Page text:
• Plastic – A less customizable option that’s flashy.
    • Metal – An even less customizable option that’s even more flashy.

Finish types include:

    • Gloss vs. matte – shiny versus dull finishes.
    • Textured – An option that lets you create a textured feeling for your business card.
    • Linen – A type of texture that makes your business card feel like a linen fabric.
    • UV coating – A finish which reduces the effects of fading for your business cards.
    • Painted edge – An option that lets you stylize the edges of your business cards to create additional emphasis and pop.

Having trouble deciding on what cardstock to use for your business card design? Tell your graphic designer what you want, and they’ll be able to point you in the right direction. But keep in mind, your design should be based on your brand image and what you want your business cards to communicate to your customers.

 

4. Design Layout

Similar to your logo, the other elements on your card need to have a purpose. A bad business card is one where all of the elements are jumbled together into a messy design. Anything that appears on your business card must have a reason for being there.

Think about it likes this:

    • Your logo is there to identify your brand.
    • Your contact information is there to allow someone to contact you
    • You may include space on the back to allow a potential customer to take notes
    • Your background should include colors that contrast properly with your design.

Each of these elements on their own may appear plain, but together they tell your visual story and bring your business card design to life. An effective design must tie all of these elements together.

 

5. Contact Information

Unless you’re handing out business cards for phone, you’ll want to include your contact information. Potential customers need to know how to get a hold of you. But you don’t want your business card to feel generic either.

A good business card will display your contact information without making it the focal point of the design.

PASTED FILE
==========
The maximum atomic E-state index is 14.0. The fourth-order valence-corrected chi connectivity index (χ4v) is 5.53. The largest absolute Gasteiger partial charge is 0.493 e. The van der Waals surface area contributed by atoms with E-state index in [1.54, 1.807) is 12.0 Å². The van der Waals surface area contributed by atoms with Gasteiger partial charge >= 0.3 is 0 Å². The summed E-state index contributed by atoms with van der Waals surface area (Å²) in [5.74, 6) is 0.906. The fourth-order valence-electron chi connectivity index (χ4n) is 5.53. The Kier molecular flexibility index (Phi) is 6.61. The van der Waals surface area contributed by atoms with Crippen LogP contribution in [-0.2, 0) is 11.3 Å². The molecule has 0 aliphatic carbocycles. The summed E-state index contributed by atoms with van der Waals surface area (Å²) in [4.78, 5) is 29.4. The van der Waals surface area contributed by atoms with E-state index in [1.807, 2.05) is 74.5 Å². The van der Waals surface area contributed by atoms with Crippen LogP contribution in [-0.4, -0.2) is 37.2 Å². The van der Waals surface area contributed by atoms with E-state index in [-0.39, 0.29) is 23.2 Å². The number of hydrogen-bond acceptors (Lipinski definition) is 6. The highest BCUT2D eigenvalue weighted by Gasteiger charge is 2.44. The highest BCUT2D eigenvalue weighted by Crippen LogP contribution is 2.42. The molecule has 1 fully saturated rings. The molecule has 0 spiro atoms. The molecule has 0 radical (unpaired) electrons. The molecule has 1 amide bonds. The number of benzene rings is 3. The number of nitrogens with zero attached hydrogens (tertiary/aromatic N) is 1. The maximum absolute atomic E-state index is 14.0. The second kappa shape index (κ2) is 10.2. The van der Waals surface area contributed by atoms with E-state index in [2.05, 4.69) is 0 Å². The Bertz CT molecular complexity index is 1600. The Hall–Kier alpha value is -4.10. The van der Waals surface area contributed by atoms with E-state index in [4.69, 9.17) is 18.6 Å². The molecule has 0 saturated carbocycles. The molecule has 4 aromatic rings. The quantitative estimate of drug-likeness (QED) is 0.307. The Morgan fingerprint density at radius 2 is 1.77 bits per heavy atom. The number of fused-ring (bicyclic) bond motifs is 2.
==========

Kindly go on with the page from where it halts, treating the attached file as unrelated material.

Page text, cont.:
What information should you display? That depends on your business, your goals, and what your customers expect. A retail store with a physical location will want to display their address, while an online service may not have a physical address.

Before you can decide on what to include, think about what your customers will want to see. The most common elements includes are:

    • The name of the individual, the business itself, and their position at it.
    • A physical address
    • A phone number and email address
    • The website for the business
    • Usernames for social media accounts

 

You Deserve the Best Business Card Design

Not sure where to start? The first thing you’ll need to do is find a reputable graphic designer that fits your style.

I work with small and medium-sized businesses to help them develop their branding, logos, print design, and websites. Are you looking for a business card designer or to create other branding elements? Let’s chat!

I’m always excited to work with interesting new companies. Please get in touch with me through my website and tell me a little bit about your project. Great things happen when you have a great business card design.

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Enhance Your Business Through the Power of Design

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Enhance Your Business Through the Power of Design